The U.S. Department of Labor (DOL) recently announced new guidance for plan sponsors, fiduciaries, record keepers and participants on best practices for maintaining cyber security. This is the first time the DOL has issued such guidance, and it comes in response to a recent General Accounting Office (GAO) report responding to increased cybersecurity risks to retirement plan participant data and plan assets. If there is one central message to the guidance, it is this: The DOL now considers cybersecurity to be an ERISA fiduciary function. Stated another way, part of the fiduciary decision of the selection and monitoring of service providers requires an evaluation of the service providers’ cybersecurity program.
That is a new responsibility for fiduciaries, although it was probably inevitable. If the DOL hadn’t published guidance, the plaintiff’s bar might have tried to make traction in this area. The good news is that cybersecurity, like other fiduciary decisions, is less about outcome and more about process. If a cyberattack compromises plan participant data, that is not per se evidence of a fiduciary breach (just like a stock market crash is not per se evidence of imprudent investment options). Instead, the key question is what process did the plan sponsor use to evaluate a service provider’s cyber security? How thorough was the plan sponsor’s due diligence?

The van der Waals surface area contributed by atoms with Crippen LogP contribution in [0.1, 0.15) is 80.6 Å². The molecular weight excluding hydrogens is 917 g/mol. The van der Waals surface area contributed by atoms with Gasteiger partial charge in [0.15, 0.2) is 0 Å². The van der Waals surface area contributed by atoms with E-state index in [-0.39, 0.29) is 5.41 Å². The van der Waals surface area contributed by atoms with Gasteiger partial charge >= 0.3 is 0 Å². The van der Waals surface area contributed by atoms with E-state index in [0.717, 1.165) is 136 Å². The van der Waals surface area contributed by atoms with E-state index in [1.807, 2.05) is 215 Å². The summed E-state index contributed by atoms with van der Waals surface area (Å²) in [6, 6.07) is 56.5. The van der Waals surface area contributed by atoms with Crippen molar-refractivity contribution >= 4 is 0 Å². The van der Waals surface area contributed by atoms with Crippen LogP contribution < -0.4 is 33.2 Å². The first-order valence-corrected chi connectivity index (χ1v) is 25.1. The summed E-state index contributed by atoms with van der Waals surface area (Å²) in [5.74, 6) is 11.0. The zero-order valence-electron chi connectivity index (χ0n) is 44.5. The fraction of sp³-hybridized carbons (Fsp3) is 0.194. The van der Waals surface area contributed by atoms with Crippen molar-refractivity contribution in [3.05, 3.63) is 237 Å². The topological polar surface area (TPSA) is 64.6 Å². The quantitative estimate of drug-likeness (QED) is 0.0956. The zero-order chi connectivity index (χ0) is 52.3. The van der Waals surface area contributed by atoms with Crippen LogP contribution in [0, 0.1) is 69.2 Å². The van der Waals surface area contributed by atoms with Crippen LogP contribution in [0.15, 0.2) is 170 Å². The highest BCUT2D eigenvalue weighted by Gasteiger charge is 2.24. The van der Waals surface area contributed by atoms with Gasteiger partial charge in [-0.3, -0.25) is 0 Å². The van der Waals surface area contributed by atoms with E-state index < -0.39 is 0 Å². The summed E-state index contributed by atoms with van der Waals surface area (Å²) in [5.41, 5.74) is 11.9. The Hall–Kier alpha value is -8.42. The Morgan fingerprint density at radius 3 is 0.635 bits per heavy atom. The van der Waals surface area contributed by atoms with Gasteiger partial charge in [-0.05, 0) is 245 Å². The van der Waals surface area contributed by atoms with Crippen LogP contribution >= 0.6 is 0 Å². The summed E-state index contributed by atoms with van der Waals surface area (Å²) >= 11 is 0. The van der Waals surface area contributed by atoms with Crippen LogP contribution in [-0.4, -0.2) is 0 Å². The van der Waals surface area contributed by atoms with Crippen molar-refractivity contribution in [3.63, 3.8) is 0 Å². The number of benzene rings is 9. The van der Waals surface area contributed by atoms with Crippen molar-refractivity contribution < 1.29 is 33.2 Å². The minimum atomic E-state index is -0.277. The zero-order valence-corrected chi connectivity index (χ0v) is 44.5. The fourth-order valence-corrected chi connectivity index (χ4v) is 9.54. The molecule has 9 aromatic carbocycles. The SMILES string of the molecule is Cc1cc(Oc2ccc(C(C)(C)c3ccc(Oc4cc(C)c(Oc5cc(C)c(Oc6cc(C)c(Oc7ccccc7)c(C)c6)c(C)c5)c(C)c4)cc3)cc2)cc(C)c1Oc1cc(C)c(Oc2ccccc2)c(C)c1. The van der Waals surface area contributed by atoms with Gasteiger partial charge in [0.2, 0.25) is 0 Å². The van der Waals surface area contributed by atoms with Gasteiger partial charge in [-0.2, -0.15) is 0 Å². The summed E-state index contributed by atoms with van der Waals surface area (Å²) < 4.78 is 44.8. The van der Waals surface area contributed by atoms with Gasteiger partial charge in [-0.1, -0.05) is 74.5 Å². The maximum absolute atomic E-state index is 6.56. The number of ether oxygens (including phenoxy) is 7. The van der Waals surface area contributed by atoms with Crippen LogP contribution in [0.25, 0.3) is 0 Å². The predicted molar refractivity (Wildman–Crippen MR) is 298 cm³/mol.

The GAO report comes in the form of “tips” and “best practices” as described below:
- Tips for plan sponsors and fiduciaries: Guidance on how to prudently select a service provider with strong cybersecurity practices and monitor their activities
- Cybersecurity program best practices for record keepers and other services providers;
- Online security tips for plan participants
While they don’t carry the same weight or are as binding as a regulation would be, they inform the plan sponsor and fiduciary community of how the DOL will evaluate these issues.
We expect that this guidance is the first step in a longer term process. In particular, the DOL may start audit and enforcement initiatives to determine whether plan sponsors and fiduciaries are following these practices. The plaintiff bar also could review this guidance when determining whether to target a particular plan sponsor for a lawsuit. If a breach of security or cyberattack occurs, a fiduciary will have been wise to follow these practices. Accordingly, we recommend that plan sponsors and fiduciaries contact legal counsel who can help navigate and implement a procedural fiduciary action plan. Each sponsor’s situation and relationships with service providers will be unique and thus will require careful review.